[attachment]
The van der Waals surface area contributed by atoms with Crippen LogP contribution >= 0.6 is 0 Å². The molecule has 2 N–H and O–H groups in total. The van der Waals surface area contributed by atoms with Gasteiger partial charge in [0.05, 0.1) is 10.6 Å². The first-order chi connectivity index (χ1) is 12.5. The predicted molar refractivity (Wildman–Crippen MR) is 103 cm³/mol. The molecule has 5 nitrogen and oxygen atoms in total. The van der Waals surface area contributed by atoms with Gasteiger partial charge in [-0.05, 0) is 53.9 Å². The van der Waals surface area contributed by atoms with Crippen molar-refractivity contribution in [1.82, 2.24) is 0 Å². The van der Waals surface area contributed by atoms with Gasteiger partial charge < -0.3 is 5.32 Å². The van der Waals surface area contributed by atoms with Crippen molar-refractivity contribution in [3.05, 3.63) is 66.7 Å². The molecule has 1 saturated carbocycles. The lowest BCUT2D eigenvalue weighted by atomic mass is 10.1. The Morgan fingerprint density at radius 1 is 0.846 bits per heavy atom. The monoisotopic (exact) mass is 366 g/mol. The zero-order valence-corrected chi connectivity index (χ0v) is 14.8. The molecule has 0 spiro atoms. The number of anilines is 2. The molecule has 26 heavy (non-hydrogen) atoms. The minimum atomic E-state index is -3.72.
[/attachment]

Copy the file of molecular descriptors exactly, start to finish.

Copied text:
The van der Waals surface area contributed by atoms with Crippen LogP contribution >= 0.6 is 0 Å². The molecule has 2 N–H and O–H groups in total. The van der Waals surface area contributed by atoms with Gasteiger partial charge in [0.05, 0.1) is 10.6 Å². The first-order chi connectivity index (χ1) is 12.5. The predicted molar refractivity (Wildman–Crippen MR) is 103 cm³/mol. The molecule has 5 nitrogen and oxygen atoms in total. The van der Waals surface area contributed by atoms with Gasteiger partial charge in [-0.05, 0) is 53.9 Å². The van der Waals surface area contributed by atoms with Crippen molar-refractivity contribution in [1.82, 2.24) is 0 Å². The van der Waals surface area contributed by atoms with Gasteiger partial charge < -0.3 is 5.32 Å². The van der Waals surface area contributed by atoms with Crippen molar-refractivity contribution in [3.05, 3.63) is 66.7 Å². The molecule has 1 saturated carbocycles. The lowest BCUT2D eigenvalue weighted by atomic mass is 10.1. The Morgan fingerprint density at radius 1 is 0.846 bits per heavy atom. The monoisotopic (exact) mass is 366 g/mol. The zero-order valence-corrected chi connectivity index (χ0v) is 14.8. The molecule has 0 spiro atoms. The number of anilines is 2. The molecule has 26 heavy (non-hydrogen) atoms. The minimum atomic E-state index is -3.72.